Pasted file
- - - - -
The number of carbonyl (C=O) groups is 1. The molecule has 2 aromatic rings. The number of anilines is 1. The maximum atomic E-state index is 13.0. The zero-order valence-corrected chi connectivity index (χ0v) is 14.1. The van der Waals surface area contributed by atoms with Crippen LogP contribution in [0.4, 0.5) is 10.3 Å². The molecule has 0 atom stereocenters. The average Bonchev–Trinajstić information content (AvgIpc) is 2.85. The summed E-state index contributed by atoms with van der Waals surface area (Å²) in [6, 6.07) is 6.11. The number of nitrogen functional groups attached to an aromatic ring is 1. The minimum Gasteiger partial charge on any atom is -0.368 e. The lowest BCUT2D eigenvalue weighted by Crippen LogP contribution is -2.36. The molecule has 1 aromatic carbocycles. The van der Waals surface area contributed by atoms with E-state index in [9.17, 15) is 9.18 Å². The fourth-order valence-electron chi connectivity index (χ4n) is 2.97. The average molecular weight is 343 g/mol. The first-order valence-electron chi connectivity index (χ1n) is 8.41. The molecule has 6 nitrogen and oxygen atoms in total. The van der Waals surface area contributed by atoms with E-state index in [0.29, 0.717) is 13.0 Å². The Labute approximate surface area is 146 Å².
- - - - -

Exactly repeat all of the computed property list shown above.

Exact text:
The number of carbonyl (C=O) groups is 1. The molecule has 2 aromatic rings. The number of anilines is 1. The maximum atomic E-state index is 13.0. The zero-order valence-corrected chi connectivity index (χ0v) is 14.1. The van der Waals surface area contributed by atoms with Crippen LogP contribution in [0.4, 0.5) is 10.3 Å². The molecule has 0 atom stereocenters. The average Bonchev–Trinajstić information content (AvgIpc) is 2.85. The summed E-state index contributed by atoms with van der Waals surface area (Å²) in [6, 6.07) is 6.11. The number of nitrogen functional groups attached to an aromatic ring is 1. The minimum Gasteiger partial charge on any atom is -0.368 e. The lowest BCUT2D eigenvalue weighted by Crippen LogP contribution is -2.36. The molecule has 1 aromatic carbocycles. The van der Waals surface area contributed by atoms with E-state index in [9.17, 15) is 9.18 Å². The fourth-order valence-electron chi connectivity index (χ4n) is 2.97. The average molecular weight is 343 g/mol. The first-order valence-electron chi connectivity index (χ1n) is 8.41. The molecule has 6 nitrogen and oxygen atoms in total. The van der Waals surface area contributed by atoms with E-state index in [0.29, 0.717) is 13.0 Å². The Labute approximate surface area is 146 Å².